The remaining two SATA6Gb/s ports are angled straight up and are located to the left of the boot LEDs. We get a USB 3.0 type-A internal header and a type-C internal header. There is also a Thunderbolt 3 GPIO header.
At the top right and bottom left corners of the motherboard, we find two RGBW headers and two digital RGB (addressable) with a jumper to change the digital header's voltage between 5v and 12v.
Near the TPM header, we find two USB 2.0 internal headers. The heat sinks for the VRMs are screwed into the motherboard, and pressure is excellent.
GIGABYTE Z370 Aorus Ultra Gaming WIFI-OP Circuit Analysis
The motherboard shows us everything once we remove the heat sinks, including the 32GB Optane module.
The VRM is in an 8+3 phase configuration, and it's pretty much identical to the VRM on the Z370 Aorus Gaming 5 rather than that on motherboards lower down the food chain. The change is to add more chokes and that way one major heat source is reduced. The VRM on this motherboard uses Intersil's ISL95866 4+3 phase PWM controller.
It offers four phases for the CPU VCore, and on that rail, it has two integrated driver outputs and GIGABYTE adds two more drivers (ISL6625A) for a total of four driver outputs. These four driver outputs go to two sets of power stage components, resulting in eight phases. The On Semiconductor NTMFS4C06N is the low-side MOSFET, and the NTMFS4C10N is the high-side MOSFET for each of the power stages.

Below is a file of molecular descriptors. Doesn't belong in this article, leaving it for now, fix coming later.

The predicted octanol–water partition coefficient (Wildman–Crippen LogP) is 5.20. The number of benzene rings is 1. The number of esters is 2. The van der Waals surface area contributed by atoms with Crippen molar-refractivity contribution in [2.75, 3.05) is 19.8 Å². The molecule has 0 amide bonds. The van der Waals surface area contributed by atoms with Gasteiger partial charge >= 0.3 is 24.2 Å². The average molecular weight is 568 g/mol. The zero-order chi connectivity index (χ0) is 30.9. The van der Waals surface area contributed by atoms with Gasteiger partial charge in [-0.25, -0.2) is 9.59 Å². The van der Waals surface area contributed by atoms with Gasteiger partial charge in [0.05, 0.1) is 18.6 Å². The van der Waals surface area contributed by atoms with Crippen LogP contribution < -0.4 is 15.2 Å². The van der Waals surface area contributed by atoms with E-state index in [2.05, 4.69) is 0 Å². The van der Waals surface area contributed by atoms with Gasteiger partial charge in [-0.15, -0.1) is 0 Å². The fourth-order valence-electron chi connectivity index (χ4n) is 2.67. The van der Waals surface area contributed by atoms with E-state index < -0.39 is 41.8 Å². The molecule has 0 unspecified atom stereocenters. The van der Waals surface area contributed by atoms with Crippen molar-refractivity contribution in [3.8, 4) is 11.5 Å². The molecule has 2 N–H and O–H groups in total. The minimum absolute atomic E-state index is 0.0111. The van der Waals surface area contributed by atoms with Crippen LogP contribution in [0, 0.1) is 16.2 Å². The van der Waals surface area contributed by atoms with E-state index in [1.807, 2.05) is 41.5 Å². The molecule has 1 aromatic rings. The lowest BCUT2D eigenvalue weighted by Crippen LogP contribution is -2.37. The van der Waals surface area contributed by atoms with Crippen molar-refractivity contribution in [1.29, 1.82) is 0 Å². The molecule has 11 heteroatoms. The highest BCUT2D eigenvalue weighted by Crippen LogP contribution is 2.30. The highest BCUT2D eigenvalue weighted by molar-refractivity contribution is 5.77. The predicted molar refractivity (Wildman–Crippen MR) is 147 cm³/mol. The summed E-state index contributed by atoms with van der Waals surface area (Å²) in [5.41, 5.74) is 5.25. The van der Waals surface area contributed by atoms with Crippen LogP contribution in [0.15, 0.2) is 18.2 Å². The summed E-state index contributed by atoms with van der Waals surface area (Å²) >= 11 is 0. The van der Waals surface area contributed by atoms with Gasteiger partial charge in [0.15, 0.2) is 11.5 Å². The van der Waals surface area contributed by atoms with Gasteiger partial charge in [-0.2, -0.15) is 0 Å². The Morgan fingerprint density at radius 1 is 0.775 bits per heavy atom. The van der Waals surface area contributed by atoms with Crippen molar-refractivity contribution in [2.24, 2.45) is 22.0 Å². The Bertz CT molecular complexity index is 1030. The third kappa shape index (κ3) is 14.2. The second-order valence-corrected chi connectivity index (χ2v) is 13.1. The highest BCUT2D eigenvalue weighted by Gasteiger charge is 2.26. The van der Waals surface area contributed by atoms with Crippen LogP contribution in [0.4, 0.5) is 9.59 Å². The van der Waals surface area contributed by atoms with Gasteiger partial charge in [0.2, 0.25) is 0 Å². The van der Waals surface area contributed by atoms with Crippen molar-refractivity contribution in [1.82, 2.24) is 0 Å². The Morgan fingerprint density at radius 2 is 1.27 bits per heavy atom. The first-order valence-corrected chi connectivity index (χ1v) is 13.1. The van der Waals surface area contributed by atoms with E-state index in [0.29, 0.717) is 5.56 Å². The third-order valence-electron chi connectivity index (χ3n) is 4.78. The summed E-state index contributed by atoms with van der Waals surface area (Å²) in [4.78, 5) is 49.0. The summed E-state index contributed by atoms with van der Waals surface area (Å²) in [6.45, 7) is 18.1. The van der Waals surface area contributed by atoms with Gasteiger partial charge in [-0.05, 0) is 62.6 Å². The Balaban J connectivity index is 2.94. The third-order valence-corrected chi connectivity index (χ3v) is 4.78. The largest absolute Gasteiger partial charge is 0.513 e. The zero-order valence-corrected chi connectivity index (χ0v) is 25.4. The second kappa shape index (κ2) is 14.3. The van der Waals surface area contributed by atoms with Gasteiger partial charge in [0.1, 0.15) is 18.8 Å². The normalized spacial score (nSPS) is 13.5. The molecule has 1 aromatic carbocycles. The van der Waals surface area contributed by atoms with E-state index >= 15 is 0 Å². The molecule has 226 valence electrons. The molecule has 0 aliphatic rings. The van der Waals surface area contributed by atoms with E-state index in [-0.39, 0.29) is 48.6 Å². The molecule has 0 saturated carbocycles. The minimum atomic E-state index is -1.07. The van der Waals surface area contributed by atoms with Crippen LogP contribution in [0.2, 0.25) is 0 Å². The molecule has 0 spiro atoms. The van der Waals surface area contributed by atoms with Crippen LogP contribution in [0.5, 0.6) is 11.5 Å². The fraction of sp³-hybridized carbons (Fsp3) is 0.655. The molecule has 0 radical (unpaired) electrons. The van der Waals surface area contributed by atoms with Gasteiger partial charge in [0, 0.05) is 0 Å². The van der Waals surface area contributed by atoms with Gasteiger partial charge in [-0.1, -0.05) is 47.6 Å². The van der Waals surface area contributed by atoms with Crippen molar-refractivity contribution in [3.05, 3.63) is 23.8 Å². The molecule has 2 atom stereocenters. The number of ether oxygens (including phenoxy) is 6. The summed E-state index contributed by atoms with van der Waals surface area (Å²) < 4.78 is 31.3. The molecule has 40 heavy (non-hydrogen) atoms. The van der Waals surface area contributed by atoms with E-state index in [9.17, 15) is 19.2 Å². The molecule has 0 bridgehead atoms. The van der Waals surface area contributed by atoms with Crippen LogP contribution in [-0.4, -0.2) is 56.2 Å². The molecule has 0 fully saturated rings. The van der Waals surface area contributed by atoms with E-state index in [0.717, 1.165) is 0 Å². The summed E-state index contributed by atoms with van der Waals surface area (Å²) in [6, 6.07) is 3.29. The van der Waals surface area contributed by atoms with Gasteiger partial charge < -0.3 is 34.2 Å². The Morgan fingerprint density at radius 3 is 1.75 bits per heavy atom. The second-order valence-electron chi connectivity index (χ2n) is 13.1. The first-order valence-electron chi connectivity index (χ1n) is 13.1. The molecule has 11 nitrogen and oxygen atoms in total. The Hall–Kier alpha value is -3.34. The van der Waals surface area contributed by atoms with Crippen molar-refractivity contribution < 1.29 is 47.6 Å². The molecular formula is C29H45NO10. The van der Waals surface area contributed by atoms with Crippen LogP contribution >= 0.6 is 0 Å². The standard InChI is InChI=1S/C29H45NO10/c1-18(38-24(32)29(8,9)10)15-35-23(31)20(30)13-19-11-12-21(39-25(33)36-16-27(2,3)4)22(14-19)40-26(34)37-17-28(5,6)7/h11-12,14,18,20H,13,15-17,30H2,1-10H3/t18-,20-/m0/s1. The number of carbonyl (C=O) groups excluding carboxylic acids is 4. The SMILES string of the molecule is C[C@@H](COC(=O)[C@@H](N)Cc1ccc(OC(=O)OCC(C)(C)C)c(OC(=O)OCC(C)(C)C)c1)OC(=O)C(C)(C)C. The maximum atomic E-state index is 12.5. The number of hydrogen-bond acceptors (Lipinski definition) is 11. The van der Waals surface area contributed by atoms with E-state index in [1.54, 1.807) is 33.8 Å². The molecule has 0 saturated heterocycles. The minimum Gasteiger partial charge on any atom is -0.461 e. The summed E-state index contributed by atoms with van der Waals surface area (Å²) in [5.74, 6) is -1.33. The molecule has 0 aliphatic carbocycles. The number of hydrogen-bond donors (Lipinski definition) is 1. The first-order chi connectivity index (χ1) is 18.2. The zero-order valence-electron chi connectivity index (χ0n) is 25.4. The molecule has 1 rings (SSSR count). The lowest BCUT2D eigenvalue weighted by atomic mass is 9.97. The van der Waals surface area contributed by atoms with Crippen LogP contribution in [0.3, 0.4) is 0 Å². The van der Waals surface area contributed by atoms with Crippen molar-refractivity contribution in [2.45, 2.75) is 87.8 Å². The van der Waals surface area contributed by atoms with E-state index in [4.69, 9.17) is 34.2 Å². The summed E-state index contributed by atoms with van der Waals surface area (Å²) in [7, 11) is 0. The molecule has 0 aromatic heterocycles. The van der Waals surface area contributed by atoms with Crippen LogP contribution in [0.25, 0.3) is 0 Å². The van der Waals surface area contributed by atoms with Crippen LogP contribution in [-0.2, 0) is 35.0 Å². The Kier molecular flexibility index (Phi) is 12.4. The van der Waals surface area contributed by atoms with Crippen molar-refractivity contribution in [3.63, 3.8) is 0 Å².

The VCCSA and VCCIO get their power from their one single phase VRMs. Each uses a Richtek RT8120D (single phase PWM with integrated driver) and two ON Semiconductor MOSFETs. The memory VRM also uses an RT8120, but a single phase made up of three On Semi 4C06N MOSFETs.
GIGABYTE Z370 Aorus Ultra Gaming WIFI-OP Circuit Analysis
Z370 Aorus Ultra Gaming WIFI-OPCircuit Analysis Continued
The audio section of the PCB is physically isolated from the rest of the PCH. The sound system uses an ALC1220 with some Nichicon Gold Series and WIMA audio capacitors.
Here we find out i219v PHY that creates the 1Gbit Intel NIC. We also get an Intel Wireless AC 8265NGW wireless controller.
The ASMedia ASM3142 is used as the USB 3.1 controller, and the TI HD3220 chip acts as a type-C switch chip. We find another HDS3220 for the internal type-C header.